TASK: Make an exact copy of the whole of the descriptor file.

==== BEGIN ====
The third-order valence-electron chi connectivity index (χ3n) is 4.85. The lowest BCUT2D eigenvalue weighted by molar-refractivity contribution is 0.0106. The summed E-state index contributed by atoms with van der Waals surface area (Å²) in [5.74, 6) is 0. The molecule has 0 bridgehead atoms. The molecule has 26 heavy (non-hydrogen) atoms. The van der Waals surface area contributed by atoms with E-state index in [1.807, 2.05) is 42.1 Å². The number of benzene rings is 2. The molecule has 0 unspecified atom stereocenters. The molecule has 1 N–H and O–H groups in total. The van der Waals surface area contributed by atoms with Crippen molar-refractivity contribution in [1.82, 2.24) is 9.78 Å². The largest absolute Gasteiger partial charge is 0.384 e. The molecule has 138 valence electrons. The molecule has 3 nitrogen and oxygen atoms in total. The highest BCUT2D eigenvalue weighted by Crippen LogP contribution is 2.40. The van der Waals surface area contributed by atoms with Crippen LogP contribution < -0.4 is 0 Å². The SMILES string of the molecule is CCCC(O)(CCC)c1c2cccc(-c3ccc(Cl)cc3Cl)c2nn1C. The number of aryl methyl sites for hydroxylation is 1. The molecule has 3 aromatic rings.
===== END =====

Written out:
The third-order valence-electron chi connectivity index (χ3n) is 4.85. The lowest BCUT2D eigenvalue weighted by molar-refractivity contribution is 0.0106. The summed E-state index contributed by atoms with van der Waals surface area (Å²) in [5.74, 6) is 0. The molecule has 0 bridgehead atoms. The molecule has 26 heavy (non-hydrogen) atoms. The van der Waals surface area contributed by atoms with E-state index in [1.807, 2.05) is 42.1 Å². The number of benzene rings is 2. The molecule has 0 unspecified atom stereocenters. The molecule has 1 N–H and O–H groups in total. The van der Waals surface area contributed by atoms with Crippen molar-refractivity contribution in [1.82, 2.24) is 9.78 Å². The largest absolute Gasteiger partial charge is 0.384 e. The molecule has 138 valence electrons. The molecule has 3 nitrogen and oxygen atoms in total. The highest BCUT2D eigenvalue weighted by Crippen LogP contribution is 2.40. The van der Waals surface area contributed by atoms with Crippen LogP contribution < -0.4 is 0 Å². The SMILES string of the molecule is CCCC(O)(CCC)c1c2cccc(-c3ccc(Cl)cc3Cl)c2nn1C. The number of aryl methyl sites for hydroxylation is 1. The molecule has 3 aromatic rings.